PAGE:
On appeal, the Superior Court affirmed the denial of benefits by the Appellate Division. The Court of Appeals opinion in Frett, 348 Ga. App. 30, (later reversed by the Supreme Court) noted that the case law regarding the intersection of the ingress and egress rule with the scheduled break rule created “anomalous and arbitrary results”. The Court held that these contradictory lines of cases (Honea and Rockwell) should not have been allowed to co-exist. The Court emphasized that workers’ needed clarity about whether they should sue in tort or seek workers’ compensation benefits for lunchtime injuries. Ultimately, the Court "'conclude[d] that the extension of the ingress and egress rule to cover cases in which the employee is injured while leaving and returning to work on a regularly scheduled break was an improper dilution of the Supreme Court's decision in Farr.” But the Court of Appeals’ decision led to its own absurdities. Under Frett, an employee who falls while exiting her employer's premises to go home for the evening would be covered under the Act, but if she was exiting her employer's premises to go home to have lunch, intending to return to work, she would not be covered.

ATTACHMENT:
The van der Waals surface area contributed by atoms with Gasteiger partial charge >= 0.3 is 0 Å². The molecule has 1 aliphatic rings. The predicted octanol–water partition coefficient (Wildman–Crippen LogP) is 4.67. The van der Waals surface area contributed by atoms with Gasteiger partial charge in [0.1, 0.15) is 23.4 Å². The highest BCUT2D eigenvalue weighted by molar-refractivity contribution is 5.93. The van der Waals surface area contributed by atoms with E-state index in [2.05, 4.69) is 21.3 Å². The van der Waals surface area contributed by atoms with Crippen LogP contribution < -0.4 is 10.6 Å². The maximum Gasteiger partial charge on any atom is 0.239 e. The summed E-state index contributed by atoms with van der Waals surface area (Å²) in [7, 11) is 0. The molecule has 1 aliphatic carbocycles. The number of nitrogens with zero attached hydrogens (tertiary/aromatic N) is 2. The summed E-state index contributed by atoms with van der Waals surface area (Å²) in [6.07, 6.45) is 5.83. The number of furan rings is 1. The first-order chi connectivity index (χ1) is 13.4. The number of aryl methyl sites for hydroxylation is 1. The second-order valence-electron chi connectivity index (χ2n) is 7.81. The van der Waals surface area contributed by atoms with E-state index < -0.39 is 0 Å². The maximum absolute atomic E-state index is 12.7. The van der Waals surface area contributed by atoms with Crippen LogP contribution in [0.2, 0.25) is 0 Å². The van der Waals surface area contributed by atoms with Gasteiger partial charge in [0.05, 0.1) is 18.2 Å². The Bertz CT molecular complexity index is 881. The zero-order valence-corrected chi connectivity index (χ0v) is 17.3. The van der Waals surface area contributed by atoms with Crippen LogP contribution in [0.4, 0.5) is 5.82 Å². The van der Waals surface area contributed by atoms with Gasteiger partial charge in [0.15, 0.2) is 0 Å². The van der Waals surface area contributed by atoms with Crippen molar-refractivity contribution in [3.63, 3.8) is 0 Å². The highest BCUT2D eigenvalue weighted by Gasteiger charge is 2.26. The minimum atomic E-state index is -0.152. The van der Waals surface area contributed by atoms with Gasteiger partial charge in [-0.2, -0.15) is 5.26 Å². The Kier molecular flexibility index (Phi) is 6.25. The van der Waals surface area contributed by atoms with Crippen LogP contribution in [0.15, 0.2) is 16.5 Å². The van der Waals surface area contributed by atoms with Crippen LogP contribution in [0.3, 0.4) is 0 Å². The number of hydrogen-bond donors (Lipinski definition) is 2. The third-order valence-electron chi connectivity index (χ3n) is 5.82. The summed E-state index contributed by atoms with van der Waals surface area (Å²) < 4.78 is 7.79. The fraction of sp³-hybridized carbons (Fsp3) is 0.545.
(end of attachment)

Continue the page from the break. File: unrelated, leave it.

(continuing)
However, the majority and dissenting opinions agreed that the Supreme Court needed to address the question of how the ingress and egress rule and the scheduled break rule should interact. The Supreme Court did decide to hear the issue, and the resulting decision overturned 85 years of caselaw relating to the so-called “scheduled break” defense.


Ultimately the Supreme Court decided to overturn Ocean Acct. & Gaur. Corp. v. Farr. The Court held that an accident on the employer’s premises during a lunch break occurs in the “course of employment.” The Supreme rejected the “scheduled break” defense was poorly reasoned and contrary to O.C.G.A § 34-9-1. In short, a “scheduled break” is not sufficient to suspend the course of employment. An employee is still in the course of employment while attending to personal matters which are incidental to employment (i.e., eating lunch, using the restroom, etc.) When an employee slips on a wet floor at work, it logically follows that her injury was causally connected to the conditions under which she worked, and her injury, therefore, 'arose out of' her employment." Frett v. State Farm Emp. Workers' Comp., 309 Ga. 44, (Ga. 2020) Moreover, the Court explicitly applies the “personal comfort doctrine” to on-premises lunchbreak injuries for the first time.